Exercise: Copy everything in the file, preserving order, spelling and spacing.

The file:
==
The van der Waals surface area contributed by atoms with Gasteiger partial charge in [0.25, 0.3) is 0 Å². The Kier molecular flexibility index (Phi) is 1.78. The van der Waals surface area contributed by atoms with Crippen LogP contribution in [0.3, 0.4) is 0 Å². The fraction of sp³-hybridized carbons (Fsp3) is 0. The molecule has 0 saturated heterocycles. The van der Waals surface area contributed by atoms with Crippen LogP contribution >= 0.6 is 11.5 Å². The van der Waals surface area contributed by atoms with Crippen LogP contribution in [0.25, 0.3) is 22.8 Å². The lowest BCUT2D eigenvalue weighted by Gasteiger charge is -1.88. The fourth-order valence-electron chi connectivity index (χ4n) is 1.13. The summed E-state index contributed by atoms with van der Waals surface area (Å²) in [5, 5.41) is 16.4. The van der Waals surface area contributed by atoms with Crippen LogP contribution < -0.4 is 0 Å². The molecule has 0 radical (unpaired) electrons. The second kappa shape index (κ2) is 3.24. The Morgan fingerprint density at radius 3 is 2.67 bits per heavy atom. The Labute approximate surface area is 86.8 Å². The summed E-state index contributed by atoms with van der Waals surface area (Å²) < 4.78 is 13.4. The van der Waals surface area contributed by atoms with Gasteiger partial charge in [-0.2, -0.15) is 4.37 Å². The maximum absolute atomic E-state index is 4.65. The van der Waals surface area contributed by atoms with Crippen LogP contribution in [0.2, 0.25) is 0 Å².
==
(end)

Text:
The van der Waals surface area contributed by atoms with Gasteiger partial charge in [0.25, 0.3) is 0 Å². The Kier molecular flexibility index (Phi) is 1.78. The van der Waals surface area contributed by atoms with Crippen LogP contribution in [0.3, 0.4) is 0 Å². The fraction of sp³-hybridized carbons (Fsp3) is 0. The molecule has 0 saturated heterocycles. The van der Waals surface area contributed by atoms with Crippen LogP contribution >= 0.6 is 11.5 Å². The van der Waals surface area contributed by atoms with Crippen LogP contribution in [0.25, 0.3) is 22.8 Å². The lowest BCUT2D eigenvalue weighted by Gasteiger charge is -1.88. The fourth-order valence-electron chi connectivity index (χ4n) is 1.13. The summed E-state index contributed by atoms with van der Waals surface area (Å²) in [5, 5.41) is 16.4. The van der Waals surface area contributed by atoms with Crippen LogP contribution < -0.4 is 0 Å². The molecule has 0 radical (unpaired) electrons. The second kappa shape index (κ2) is 3.24. The Morgan fingerprint density at radius 3 is 2.67 bits per heavy atom. The Labute approximate surface area is 86.8 Å². The summed E-state index contributed by atoms with van der Waals surface area (Å²) < 4.78 is 13.4. The van der Waals surface area contributed by atoms with Gasteiger partial charge in [-0.2, -0.15) is 4.37 Å². The maximum absolute atomic E-state index is 4.65. The van der Waals surface area contributed by atoms with Crippen LogP contribution in [0.2, 0.25) is 0 Å².